December 2012: The Sumatran orangutan is losing habitat fast. Pristine forest in Indonesia is being carved up, set on fire and converted into palm oil plantations at a shocking pace. The drive for profit is seeing palm oil companies also move into areas of protected forest – like the Tripa Peat Swamp Forest in Aceh. Home to many iconic species, including the densest population of the last remaining 6,600 Sumatran orangutans, Tripa is also a critical carbon storehouse for the planet.
The destruction of Tripa is having disastrous consequences: for the wildlife and biodiversity which is perishing with it, for the local communities whose livelihoods depend upon it, and for all the rest of us as carbon emissions escalate. Tragically, over 80% of orangutans in Tripa forest are estimated to have perished as a result of this habitat destruction.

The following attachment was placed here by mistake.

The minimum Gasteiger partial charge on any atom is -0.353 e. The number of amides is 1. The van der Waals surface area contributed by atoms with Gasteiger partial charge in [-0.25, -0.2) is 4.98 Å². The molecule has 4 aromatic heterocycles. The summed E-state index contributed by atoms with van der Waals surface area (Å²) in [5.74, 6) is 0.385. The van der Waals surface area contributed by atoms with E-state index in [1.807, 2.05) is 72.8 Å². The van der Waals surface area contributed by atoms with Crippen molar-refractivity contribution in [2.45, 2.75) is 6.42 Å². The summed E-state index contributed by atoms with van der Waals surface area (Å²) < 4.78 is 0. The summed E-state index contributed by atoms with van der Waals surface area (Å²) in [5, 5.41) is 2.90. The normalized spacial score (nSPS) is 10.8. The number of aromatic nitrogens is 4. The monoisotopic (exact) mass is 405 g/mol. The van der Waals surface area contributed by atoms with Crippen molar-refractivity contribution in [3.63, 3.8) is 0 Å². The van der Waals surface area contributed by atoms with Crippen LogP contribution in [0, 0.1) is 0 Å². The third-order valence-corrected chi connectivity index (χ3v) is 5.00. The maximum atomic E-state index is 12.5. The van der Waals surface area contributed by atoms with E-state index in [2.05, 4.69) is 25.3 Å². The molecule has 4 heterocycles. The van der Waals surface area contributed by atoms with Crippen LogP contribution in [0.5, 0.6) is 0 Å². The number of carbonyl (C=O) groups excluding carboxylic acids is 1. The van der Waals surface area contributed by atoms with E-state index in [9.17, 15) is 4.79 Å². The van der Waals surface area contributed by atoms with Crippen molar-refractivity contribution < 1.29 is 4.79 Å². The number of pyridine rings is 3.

But in a case that could make history, two palm oil companies are now facing court for operating illegally in Tripa. The tireless efforts of local and international NGOs have pushed this issue forward and it is about to become a real test case for Indonesia. If the law is upheld and the law-breakers are punished then there is hope for protecting other areas of forest in Indonesia in the future. If not, the law loses even more ground and greed gets the green light. International public pressure is urgently needed to help uphold Indonesia’s environmental laws and to take a stand against this blatant exploitation for the benefit of so few. Please add your voice and help show that the world is watching this case.
What you can do right now:
1. Sign this petition to demand that the law be upheld in the Tripa case:
2. Find out more and donate to the campaign at:
3. Like and Share this video as widely as possible.